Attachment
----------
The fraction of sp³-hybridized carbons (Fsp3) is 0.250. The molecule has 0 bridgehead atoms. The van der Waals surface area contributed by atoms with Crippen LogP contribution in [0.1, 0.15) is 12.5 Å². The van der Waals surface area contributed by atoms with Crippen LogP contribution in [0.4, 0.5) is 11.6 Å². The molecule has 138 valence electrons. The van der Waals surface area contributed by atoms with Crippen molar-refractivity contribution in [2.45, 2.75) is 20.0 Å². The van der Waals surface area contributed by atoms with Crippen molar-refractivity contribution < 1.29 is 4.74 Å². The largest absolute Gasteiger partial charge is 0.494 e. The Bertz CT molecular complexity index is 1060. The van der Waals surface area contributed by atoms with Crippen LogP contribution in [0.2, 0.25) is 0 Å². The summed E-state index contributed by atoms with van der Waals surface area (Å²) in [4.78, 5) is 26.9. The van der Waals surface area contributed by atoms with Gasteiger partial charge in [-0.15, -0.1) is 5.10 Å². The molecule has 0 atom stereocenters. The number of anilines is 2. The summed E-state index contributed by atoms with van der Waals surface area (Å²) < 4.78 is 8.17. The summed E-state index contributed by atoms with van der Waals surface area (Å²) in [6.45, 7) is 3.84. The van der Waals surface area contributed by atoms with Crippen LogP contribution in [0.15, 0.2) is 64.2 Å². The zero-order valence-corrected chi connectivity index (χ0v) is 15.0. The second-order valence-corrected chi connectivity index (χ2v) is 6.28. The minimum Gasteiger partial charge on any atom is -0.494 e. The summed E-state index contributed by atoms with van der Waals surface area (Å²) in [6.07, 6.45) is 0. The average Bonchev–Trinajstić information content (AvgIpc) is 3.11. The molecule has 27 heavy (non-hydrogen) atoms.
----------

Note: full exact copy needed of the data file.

The fraction of sp³-hybridized carbons (Fsp3) is 0.250. The molecule has 0 bridgehead atoms. The van der Waals surface area contributed by atoms with Crippen LogP contribution in [0.1, 0.15) is 12.5 Å². The van der Waals surface area contributed by atoms with Crippen LogP contribution in [0.4, 0.5) is 11.6 Å². The molecule has 138 valence electrons. The van der Waals surface area contributed by atoms with Crippen molar-refractivity contribution in [2.45, 2.75) is 20.0 Å². The van der Waals surface area contributed by atoms with Crippen molar-refractivity contribution < 1.29 is 4.74 Å². The largest absolute Gasteiger partial charge is 0.494 e. The Bertz CT molecular complexity index is 1060. The van der Waals surface area contributed by atoms with Crippen LogP contribution in [0.2, 0.25) is 0 Å². The summed E-state index contributed by atoms with van der Waals surface area (Å²) in [4.78, 5) is 26.9. The van der Waals surface area contributed by atoms with Gasteiger partial charge in [-0.15, -0.1) is 5.10 Å². The molecule has 0 atom stereocenters. The number of anilines is 2. The summed E-state index contributed by atoms with van der Waals surface area (Å²) < 4.78 is 8.17. The summed E-state index contributed by atoms with van der Waals surface area (Å²) in [6.45, 7) is 3.84. The van der Waals surface area contributed by atoms with Crippen LogP contribution in [0.15, 0.2) is 64.2 Å². The zero-order valence-corrected chi connectivity index (χ0v) is 15.0. The second-order valence-corrected chi connectivity index (χ2v) is 6.28. The minimum Gasteiger partial charge on any atom is -0.494 e. The summed E-state index contributed by atoms with van der Waals surface area (Å²) in [6.07, 6.45) is 0. The average Bonchev–Trinajstić information content (AvgIpc) is 3.11. The molecule has 27 heavy (non-hydrogen) atoms.